I did these in 2017. Stamped jar and snowflakes on vellum, then fussy cut. Stamped trees and fussy cut. Attached to scrapbook paper that was glued to card blanks. Sentiment cobbled together with various cling stamps. Mostly accomplished sitting in front of the TV over a few nights.

“Assembly line” shot:


2014 was my riff on “think snow”: used copyright-free animal images to print on scrapbook paper with home printer, fussy cut. Stamped speech balloon, fussy cut. Punched out snowflakes. Scrapbook paper on card blanks that were run through the printer for the black sentiment with an added stamped sentiment.





Both these and the jar ones were before I had any fancy paper crafting equipment or a stamping platform. So, these were also made over a few nights in front of the TV and if I remember correctly, while TheMisterT was out of town for work.


How did I lose track of this thread?
Wowza! All these amazing cards! You’re all crafting geniuses, and your cards are fabulous.

I used to make cards every year when I was young and single and had lots of free time. But I’m not sure I have pictures or copies of them any more.

Before there were die-cutting machines and embossing folders, I embossed my Christmas cards one year by cutting a snowflake shape (and a corresponding snowflake-shaped hole) out of matboard. Then took pieces of damp paper and c-a-r-e-f-u-l-l-y squeezed them between the matboard layers. Took forever, often tore through the paper, and the embossing was… subtle at best!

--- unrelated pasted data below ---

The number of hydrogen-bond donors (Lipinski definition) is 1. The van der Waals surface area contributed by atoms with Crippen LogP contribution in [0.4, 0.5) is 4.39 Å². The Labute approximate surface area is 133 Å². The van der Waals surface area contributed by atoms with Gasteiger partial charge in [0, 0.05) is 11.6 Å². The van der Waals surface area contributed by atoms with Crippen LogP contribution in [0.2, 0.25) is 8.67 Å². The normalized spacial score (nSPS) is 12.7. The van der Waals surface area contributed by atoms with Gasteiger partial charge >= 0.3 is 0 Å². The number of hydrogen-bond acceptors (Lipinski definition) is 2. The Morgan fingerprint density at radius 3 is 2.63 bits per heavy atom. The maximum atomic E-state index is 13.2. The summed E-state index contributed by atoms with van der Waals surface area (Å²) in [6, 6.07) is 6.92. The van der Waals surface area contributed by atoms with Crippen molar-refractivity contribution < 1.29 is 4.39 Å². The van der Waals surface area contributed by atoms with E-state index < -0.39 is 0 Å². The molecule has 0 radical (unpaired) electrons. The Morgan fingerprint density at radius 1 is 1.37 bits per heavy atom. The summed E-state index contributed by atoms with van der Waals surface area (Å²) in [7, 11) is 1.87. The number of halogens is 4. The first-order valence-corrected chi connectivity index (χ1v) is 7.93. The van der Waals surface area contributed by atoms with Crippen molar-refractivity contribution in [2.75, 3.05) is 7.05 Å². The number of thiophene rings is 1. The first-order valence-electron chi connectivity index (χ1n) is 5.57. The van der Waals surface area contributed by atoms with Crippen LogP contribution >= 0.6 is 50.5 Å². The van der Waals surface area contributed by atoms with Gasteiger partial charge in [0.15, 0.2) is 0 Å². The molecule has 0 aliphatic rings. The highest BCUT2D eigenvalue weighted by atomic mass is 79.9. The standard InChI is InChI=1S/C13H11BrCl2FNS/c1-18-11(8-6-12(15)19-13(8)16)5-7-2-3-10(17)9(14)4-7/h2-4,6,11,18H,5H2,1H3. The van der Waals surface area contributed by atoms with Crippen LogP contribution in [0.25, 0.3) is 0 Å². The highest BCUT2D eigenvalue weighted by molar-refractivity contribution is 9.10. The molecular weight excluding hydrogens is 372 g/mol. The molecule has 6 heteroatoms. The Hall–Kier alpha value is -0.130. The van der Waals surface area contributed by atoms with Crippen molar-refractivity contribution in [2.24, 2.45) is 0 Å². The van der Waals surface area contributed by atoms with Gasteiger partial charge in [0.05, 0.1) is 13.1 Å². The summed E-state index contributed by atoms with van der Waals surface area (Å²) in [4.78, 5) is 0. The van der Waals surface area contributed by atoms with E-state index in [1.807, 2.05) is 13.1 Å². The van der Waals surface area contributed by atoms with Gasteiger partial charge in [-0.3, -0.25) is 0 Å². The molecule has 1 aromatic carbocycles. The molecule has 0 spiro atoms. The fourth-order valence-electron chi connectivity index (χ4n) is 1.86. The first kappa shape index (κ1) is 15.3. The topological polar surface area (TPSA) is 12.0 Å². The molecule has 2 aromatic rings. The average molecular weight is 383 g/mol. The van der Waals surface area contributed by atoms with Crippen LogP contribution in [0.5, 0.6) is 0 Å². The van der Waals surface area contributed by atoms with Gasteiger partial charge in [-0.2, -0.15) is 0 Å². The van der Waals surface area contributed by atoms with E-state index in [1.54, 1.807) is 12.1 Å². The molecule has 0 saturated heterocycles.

Another time, I made green handmade paper (with lots of glittery inclusions) and formed it into triangle-tree shapes. Then took red cards and cut horizontal slats (smaller at the top and larger at the bottom, like the tree shape) and wove the tree shapes into the slats.

Another year, metallic pop-up letters that spelled NOEL. The outside was patterned Christmas paper, and the whole inside was metallic paper with the pop-up letters.

Another year, a rebus using funny magazine collage elements. The solution ended up being the first verse of Deck the Halls. (“Deck” was a deck of cards, “halls” was a group of famous people with the last name Hall, etc.)

One year was a minimalist-style line drawing of an angel in flight.

Haven’t been sending homemade cards for years, but hope to again this year. (Block-printed reindeer, if my hands allow it.)

For many years, in the back of my mind I’ve been toying with the idea of a card that comes with 3D glasses. You’d have to wear the glasses to get some hidden message or special effect.


Aw, too bad you don’t have pictures!
They all sound like a lot of fun.

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This year’s card:

In its own thread I explained how I made it:


Super cool card this year, Bea! So pleased I received one.

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Here’s a sample of this year’s cards (watercolor and gold pen):

And cards from past years:

In our last zoom meeting I learned about using sticker paper for cards…either printed or painted onto directly. I have to remember this for next year!


Those tree cards are so cool, @Abbeeroad! As well as the ones from previous years.